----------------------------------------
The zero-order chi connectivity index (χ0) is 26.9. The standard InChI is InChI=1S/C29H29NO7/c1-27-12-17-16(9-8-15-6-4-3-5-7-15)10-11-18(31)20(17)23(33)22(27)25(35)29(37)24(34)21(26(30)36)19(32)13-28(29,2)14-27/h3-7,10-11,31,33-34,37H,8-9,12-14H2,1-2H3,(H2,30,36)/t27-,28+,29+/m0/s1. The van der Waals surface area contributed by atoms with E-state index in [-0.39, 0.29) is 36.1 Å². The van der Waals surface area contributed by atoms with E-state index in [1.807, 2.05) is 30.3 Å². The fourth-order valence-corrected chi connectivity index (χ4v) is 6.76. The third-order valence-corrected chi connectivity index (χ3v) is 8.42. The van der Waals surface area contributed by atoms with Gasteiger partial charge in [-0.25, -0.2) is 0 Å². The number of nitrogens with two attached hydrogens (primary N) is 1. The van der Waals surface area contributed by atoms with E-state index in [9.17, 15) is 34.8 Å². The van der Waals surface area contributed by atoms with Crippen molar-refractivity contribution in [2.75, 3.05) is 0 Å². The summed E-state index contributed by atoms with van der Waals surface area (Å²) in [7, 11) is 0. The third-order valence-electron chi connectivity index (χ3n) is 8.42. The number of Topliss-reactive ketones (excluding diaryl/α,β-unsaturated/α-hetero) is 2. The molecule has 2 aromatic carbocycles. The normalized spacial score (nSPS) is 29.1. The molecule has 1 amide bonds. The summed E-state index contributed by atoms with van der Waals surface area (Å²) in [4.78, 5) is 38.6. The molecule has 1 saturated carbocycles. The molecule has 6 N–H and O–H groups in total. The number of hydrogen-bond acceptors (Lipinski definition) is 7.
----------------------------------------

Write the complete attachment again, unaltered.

The zero-order chi connectivity index (χ0) is 26.9. The standard InChI is InChI=1S/C29H29NO7/c1-27-12-17-16(9-8-15-6-4-3-5-7-15)10-11-18(31)20(17)23(33)22(27)25(35)29(37)24(34)21(26(30)36)19(32)13-28(29,2)14-27/h3-7,10-11,31,33-34,37H,8-9,12-14H2,1-2H3,(H2,30,36)/t27-,28+,29+/m0/s1. The van der Waals surface area contributed by atoms with E-state index in [-0.39, 0.29) is 36.1 Å². The van der Waals surface area contributed by atoms with E-state index in [1.807, 2.05) is 30.3 Å². The fourth-order valence-corrected chi connectivity index (χ4v) is 6.76. The third-order valence-corrected chi connectivity index (χ3v) is 8.42. The van der Waals surface area contributed by atoms with Gasteiger partial charge in [-0.25, -0.2) is 0 Å². The number of nitrogens with two attached hydrogens (primary N) is 1. The van der Waals surface area contributed by atoms with E-state index in [9.17, 15) is 34.8 Å². The van der Waals surface area contributed by atoms with Crippen molar-refractivity contribution in [2.75, 3.05) is 0 Å². The summed E-state index contributed by atoms with van der Waals surface area (Å²) in [7, 11) is 0. The third-order valence-electron chi connectivity index (χ3n) is 8.42. The number of Topliss-reactive ketones (excluding diaryl/α,β-unsaturated/α-hetero) is 2. The molecule has 2 aromatic carbocycles. The normalized spacial score (nSPS) is 29.1. The molecule has 1 amide bonds. The summed E-state index contributed by atoms with van der Waals surface area (Å²) in [4.78, 5) is 38.6. The molecule has 1 saturated carbocycles. The molecule has 6 N–H and O–H groups in total. The number of hydrogen-bond acceptors (Lipinski definition) is 7.